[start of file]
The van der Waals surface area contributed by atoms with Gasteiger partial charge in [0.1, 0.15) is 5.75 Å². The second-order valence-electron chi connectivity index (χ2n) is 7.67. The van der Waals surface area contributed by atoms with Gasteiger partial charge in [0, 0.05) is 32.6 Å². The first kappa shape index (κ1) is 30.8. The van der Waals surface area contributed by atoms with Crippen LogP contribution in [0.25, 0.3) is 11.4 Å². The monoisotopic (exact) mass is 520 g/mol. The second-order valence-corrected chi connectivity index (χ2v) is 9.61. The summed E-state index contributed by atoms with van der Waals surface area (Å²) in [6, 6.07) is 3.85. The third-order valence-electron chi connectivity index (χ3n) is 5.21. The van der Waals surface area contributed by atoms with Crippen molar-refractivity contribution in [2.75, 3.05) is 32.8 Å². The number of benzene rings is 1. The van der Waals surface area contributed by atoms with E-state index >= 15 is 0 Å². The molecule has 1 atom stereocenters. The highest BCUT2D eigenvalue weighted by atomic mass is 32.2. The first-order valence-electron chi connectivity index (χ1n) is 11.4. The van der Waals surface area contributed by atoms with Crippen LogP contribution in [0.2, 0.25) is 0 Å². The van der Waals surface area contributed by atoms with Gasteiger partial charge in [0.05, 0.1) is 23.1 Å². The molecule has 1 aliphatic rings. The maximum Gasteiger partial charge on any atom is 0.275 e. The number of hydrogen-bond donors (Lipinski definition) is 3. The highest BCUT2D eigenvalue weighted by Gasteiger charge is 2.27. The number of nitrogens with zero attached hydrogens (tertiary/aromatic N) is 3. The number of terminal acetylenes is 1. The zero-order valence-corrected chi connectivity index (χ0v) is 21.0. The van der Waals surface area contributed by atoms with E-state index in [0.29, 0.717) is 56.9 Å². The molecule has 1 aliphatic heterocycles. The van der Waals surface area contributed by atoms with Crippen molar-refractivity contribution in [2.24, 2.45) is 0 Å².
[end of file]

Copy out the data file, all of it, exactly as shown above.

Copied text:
The van der Waals surface area contributed by atoms with Gasteiger partial charge in [0.1, 0.15) is 5.75 Å². The second-order valence-electron chi connectivity index (χ2n) is 7.67. The van der Waals surface area contributed by atoms with Gasteiger partial charge in [0, 0.05) is 32.6 Å². The first kappa shape index (κ1) is 30.8. The van der Waals surface area contributed by atoms with Crippen LogP contribution in [0.25, 0.3) is 11.4 Å². The monoisotopic (exact) mass is 520 g/mol. The second-order valence-corrected chi connectivity index (χ2v) is 9.61. The summed E-state index contributed by atoms with van der Waals surface area (Å²) in [6, 6.07) is 3.85. The third-order valence-electron chi connectivity index (χ3n) is 5.21. The van der Waals surface area contributed by atoms with Crippen molar-refractivity contribution in [2.75, 3.05) is 32.8 Å². The number of benzene rings is 1. The van der Waals surface area contributed by atoms with E-state index >= 15 is 0 Å². The molecule has 1 atom stereocenters. The highest BCUT2D eigenvalue weighted by atomic mass is 32.2. The first-order valence-electron chi connectivity index (χ1n) is 11.4. The van der Waals surface area contributed by atoms with Crippen LogP contribution in [0.2, 0.25) is 0 Å². The van der Waals surface area contributed by atoms with Gasteiger partial charge in [0.05, 0.1) is 23.1 Å². The molecule has 1 aliphatic rings. The maximum Gasteiger partial charge on any atom is 0.275 e. The number of hydrogen-bond donors (Lipinski definition) is 3. The highest BCUT2D eigenvalue weighted by Gasteiger charge is 2.27. The number of nitrogens with zero attached hydrogens (tertiary/aromatic N) is 3. The number of terminal acetylenes is 1. The zero-order valence-corrected chi connectivity index (χ0v) is 21.0. The van der Waals surface area contributed by atoms with E-state index in [0.29, 0.717) is 56.9 Å². The molecule has 1 aliphatic heterocycles. The van der Waals surface area contributed by atoms with Crippen molar-refractivity contribution in [2.24, 2.45) is 0 Å².